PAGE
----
A short history of US foreign aid

Following World War II, US leaders realized that America’s security and prosperity are interconnected with the rest of the world, and that they had a duty to help people in Europe with their recovery from war.

In 1961, Congress passed the Foreign Assistance Act in response to President John F. Kennedy’s request to unify all economic aid efforts under the jurisdiction of a single agency, the US Agency for International Development (USAID).

President George W. Bush began a process of rebuilding US foreign aid and introduced several notable reforms: He created the Millennium Challenge Corporation (MCC) to better enable countries to meet the needs of their own citizens; he developed the President’s Emergency Plan for AIDS Relief (PEPFAR), which paved the way for the Global Health Initiative (GHI); and he began to restore staffing levels at USAID through the Development Leadership Initiative (DLI).

Efforts to ensure that foreign aid works to reduce global poverty and human suffering have accelerated under President Barack Obama. In 2010, President Obama announced a new US Global Development Policy, recognizing that governments and citizens in poor countries shouldn’t be merely recipients of aid, but full partners in the process. The policy also outlines new tools for measuring programs to make sure they meet their goals, so both American taxpayers and poor people affected by US policies abroad can see where aid dollars are going and for what purposes.

[Source: Oxfam]

Hunger and world poverty

About 25,000 people die every day of hunger or hunger-related causes, according to the United Nations. This is one person every three and a half seconds. Unfortunately, it is children who die most often.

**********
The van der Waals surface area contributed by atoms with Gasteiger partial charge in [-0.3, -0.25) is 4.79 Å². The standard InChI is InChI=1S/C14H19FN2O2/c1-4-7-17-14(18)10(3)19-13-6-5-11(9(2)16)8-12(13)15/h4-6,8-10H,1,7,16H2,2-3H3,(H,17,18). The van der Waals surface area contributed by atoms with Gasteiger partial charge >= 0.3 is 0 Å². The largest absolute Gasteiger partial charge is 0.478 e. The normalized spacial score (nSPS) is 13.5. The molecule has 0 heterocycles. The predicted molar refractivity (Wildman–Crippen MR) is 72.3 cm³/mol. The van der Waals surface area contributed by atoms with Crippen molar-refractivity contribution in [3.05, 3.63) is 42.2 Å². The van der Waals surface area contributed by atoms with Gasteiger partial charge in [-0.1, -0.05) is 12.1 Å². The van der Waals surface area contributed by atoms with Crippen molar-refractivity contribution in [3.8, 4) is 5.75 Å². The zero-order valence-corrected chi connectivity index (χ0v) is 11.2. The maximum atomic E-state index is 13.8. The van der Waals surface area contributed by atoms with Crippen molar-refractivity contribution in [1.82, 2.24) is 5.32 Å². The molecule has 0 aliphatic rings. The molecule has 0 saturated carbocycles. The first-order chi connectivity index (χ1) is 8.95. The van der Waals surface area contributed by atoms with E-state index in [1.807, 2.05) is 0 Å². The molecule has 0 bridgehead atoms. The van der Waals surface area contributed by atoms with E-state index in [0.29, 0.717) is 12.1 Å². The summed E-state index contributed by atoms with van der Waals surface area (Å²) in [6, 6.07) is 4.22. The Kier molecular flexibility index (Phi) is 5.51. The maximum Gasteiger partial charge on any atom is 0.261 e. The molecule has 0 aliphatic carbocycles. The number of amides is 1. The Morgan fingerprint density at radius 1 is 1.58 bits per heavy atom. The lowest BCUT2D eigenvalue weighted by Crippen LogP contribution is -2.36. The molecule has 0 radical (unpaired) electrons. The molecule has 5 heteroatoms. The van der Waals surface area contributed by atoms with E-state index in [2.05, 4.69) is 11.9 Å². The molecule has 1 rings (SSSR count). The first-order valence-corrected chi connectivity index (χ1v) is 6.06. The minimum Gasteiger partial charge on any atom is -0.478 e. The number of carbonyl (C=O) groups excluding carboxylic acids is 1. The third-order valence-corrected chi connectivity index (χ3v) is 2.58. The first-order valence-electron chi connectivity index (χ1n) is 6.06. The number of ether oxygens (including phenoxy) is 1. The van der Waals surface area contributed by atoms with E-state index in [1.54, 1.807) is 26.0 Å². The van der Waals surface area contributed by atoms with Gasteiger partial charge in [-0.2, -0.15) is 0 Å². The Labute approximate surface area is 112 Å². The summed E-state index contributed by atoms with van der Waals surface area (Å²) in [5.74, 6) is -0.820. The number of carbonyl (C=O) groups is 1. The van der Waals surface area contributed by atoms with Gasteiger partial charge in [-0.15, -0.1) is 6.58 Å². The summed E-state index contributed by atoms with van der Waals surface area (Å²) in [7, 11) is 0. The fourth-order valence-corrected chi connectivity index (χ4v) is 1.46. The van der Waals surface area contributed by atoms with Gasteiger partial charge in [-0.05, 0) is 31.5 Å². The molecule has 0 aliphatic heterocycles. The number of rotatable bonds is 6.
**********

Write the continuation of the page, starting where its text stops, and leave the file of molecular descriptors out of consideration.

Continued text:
Yet there is plenty of food in the world for everyone.

The problem is that hungry people are trapped in severe poverty. They lack the money to buy enough food to nourish themselves. Being constantly malnourished, they become weaker and often sick. This makes them increasingly less able to work, which then makes them even poorer and hungrier. This downward spiral often continues until death for them and their families.

There are effective programs to break this spiral. For adults, there are “food for work” programs where the adults are paid with food to build schools, dig wells, make roads, and so on. This both nourishes them and builds infrastructure to end the poverty. For children, there are “food for education” programs where the children are provided with food when they attend school.

Learn more

150 Million desirous of immigrating to the US

According to a Gallup survey, there are about 150 million adults living
in countries around the world who would migrate to the United States if
they could. And that does not count any children these 150 million
would-be immigrants might want to bring with them.

To arrive at this figure, Gallup interviewed 452,199 people at least 15
years or older in 151 countries around the world from 2009 and 2011.
Gallup asked: “Ideally, if you had the opportunity, would you like to
move permanently to another country, or would you prefer to continue
living in this country? To which country would you like to move?”

The 150 million people whom Gallup estimated would like to come to the
United States includes 22 million Chinese, 15 million Nigerians, 10
million Indians, 8 million Bangladeshis, 7 million Brazilians, 5 million
Filipinos, 5 million Japanese, 5 million Mexicans, and 3 million each
from Vietnam, Kenya and the United Kingdom.

In Liberia, 37 percent of all adults want to leave their homeland and
move permanently to the United States of America. In Sierra Leone, it’s
30 percent. In Dominican Republic, it’s 26 percent. In Haiti, it’s 24
percent. And in Cambodia, it’s 22 percent.

So by far, according to Gallup’s survey, America is still the No. 1 land
of dreams for would be immigrants.

Utilizing intermediaries to simplify international giving

Few income tax treaties allow U.S. individuals to make deductible donations to foreign charities.

U.S. charitable organizations engaging in international philanthropy are subject to a number of restrictions on making grants to foreign organizations, some of these restrictions aimed at combating terrorism and increased enforcement of sanctions. Other challenges arise from the fact that the rules governing recognition of charities and the circumstances under which donors to charitable organizations may claim tax deductions or other benefits for their contributions is governed almost exclusively by the law of each separate jurisdiction.